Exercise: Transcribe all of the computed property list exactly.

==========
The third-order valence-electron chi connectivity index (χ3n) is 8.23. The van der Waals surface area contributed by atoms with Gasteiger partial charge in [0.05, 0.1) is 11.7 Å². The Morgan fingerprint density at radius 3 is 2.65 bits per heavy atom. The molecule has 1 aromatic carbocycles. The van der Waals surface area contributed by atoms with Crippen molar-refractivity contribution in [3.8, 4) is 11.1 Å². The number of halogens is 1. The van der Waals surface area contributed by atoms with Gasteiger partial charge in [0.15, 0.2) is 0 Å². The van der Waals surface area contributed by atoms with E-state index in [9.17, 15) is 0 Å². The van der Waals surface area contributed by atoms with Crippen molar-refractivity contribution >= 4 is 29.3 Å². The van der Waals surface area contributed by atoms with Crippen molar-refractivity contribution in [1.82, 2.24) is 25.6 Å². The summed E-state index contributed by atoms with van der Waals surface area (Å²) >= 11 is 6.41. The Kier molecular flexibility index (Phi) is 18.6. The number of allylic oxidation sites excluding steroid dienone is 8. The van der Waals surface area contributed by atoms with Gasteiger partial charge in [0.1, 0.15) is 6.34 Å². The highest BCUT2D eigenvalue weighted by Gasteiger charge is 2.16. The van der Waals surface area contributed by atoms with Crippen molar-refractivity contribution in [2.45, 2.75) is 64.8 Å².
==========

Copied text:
The third-order valence-electron chi connectivity index (χ3n) is 8.23. The van der Waals surface area contributed by atoms with Gasteiger partial charge in [0.05, 0.1) is 11.7 Å². The Morgan fingerprint density at radius 3 is 2.65 bits per heavy atom. The molecule has 1 aromatic carbocycles. The van der Waals surface area contributed by atoms with Crippen molar-refractivity contribution in [3.8, 4) is 11.1 Å². The number of halogens is 1. The van der Waals surface area contributed by atoms with Gasteiger partial charge in [0.15, 0.2) is 0 Å². The van der Waals surface area contributed by atoms with E-state index in [9.17, 15) is 0 Å². The van der Waals surface area contributed by atoms with Crippen molar-refractivity contribution >= 4 is 29.3 Å². The van der Waals surface area contributed by atoms with Crippen molar-refractivity contribution in [1.82, 2.24) is 25.6 Å². The summed E-state index contributed by atoms with van der Waals surface area (Å²) >= 11 is 6.41. The Kier molecular flexibility index (Phi) is 18.6. The number of allylic oxidation sites excluding steroid dienone is 8. The van der Waals surface area contributed by atoms with Gasteiger partial charge in [0.1, 0.15) is 6.34 Å². The highest BCUT2D eigenvalue weighted by Gasteiger charge is 2.16. The van der Waals surface area contributed by atoms with Crippen molar-refractivity contribution in [2.45, 2.75) is 64.8 Å².